“I’m really proud to be a pop singer”: Samantha Jade returns to songwriting roots
Samantha Jade is back, and hopes the industry is listening.
“I want to be taken seriously as an artist,” Jade proclaims during the opening moments of her chat with TMN.
“I know I’m a pop singer and that already has such a stigma surrounding it, and probably always will, but then you go and put a reality TV show winner status on top of that and it kind of makes it even worse.
“At the end of the day I’m really proud of my time on The X Factor and I’m really proud to be a pop singer. It doesn’t mean that I should be taken any less seriously compared to someone standing there with a guitar or someone being played on triple j,” she explains of the unfair industry ridicule she’s received in the past.
It’s with that passion and internal fire that the Sony Music Australia-signed artist launches new single ‘Bounce’ from her forthcoming third studio album, slated for release in early 2020.
Returning to her roots as a songwriter, she has hit a full circle moment in her career that has made her take a step back and look at what she’s done as an artist.
Prior to winning The X Factor in 2012, Jade was signed to US-based label Jive and wrote for artists like Ashley Tisdale and recorded vocals for the hit TV show Glee. She also released a couple of RNB-infused pop songs like ‘Step Up’ (from the hit movie of the same name) and ‘Turn Around’ that received some decent traction worldwide. But after being dropped, she felt a little lost and unsure of where she was going until she went onto the reality TV juggernaut.
“I actually got my publishing deal before I got my record deal. So songwriting has always been just as important to me. I think a lot of the time as a songwriter you are always writing towards a goal. You are put into a room and you’re told that this is the type of song they need you to write, this is the feeling, this is the BPM and there are so many restrictions,” she reflects on her early experience as a songwriter.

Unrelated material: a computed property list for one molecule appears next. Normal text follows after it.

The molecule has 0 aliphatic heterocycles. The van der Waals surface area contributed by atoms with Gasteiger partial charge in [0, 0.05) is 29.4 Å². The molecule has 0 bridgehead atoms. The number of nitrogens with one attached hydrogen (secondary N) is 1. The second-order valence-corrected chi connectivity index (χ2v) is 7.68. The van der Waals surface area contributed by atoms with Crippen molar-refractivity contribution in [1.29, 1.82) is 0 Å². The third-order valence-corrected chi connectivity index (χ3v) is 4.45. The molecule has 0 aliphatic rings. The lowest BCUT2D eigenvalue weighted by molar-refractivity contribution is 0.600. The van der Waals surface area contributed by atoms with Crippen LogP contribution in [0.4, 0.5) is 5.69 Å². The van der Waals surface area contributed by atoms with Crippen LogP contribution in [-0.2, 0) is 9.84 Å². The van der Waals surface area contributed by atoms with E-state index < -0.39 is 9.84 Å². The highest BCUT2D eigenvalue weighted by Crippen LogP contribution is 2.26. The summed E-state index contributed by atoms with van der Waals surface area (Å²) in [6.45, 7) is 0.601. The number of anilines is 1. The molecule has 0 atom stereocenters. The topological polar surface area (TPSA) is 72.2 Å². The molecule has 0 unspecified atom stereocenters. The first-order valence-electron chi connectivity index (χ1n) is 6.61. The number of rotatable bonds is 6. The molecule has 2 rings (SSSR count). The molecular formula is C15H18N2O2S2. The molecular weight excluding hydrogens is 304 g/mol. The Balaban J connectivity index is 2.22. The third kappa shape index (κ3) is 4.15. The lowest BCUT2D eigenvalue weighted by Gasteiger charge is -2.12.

But now it feels really different as she’s working on her own project and has been given full reign of where she wants to sonically and lyrically go.
Switching up her process, Jade took co-writer Carmen Reece along with her to Los Angeles. Reece co-wrote previous hits ‘Always’ and ‘Shake That’. “We worked with a bunch of different producers throughout the trip but I wanted to keep the writers the same as it allowed a cohesiveness to be established,” she explains.
‘Bounce’ is a song that came pretty naturally to Jade and celebrates love in a very playful and carefree matter. “It’s talking about someone putting a bounce in your step, which makes you not take everything so seriously and makes you want to be better, love harder and have fun,” she explains. “The importance of highlighting light and shade within this collection of material was important because it’s a part of the ups and downs of life that makes us human.”
In contrast to this carefree playfulness, the rest of the album reflects on some darker and more honest times in her life with the loss of her mother inspiring one of the most vulnerable moments.
“When you lose someone you kind of lose empathy towards things and you need to re-learn that as not everyone has been through your journey, so everyone’s own problems are big to them. So I wrote a song about that self discovery I went through.”
Jade’s most honest moment hears her unloading her bitter, angry and upset feelings towards the industry in a very direct way. The candid song came about during her first sessions with DNA since her last original record Nine, five years ago. Without any deliverables or pre-set subjects and lyrical ideas, they just discussed about how they were feeling at the time.
“There were all of these emotions that we wanted to talk about and we just went there. We went hardcore. It’s a song that is really about how you’re genuinely feeling when you’re really really down. There’s no resolves. There’s no beacon of light to it because it wouldn’t have been true to how we were feeling at the time. It’s about being played, and giving everything and realising that for me it’s personal because it’s my life, and for them it’s just business.”
She found the writing process of that song really important for the project as a whole as it allowed her to get all that angst and emotion out of her system so she could then move on with the rest of the record and write the fun and happy moments.
“It was almost like a personal shedding before we could move forward with this next chapter.”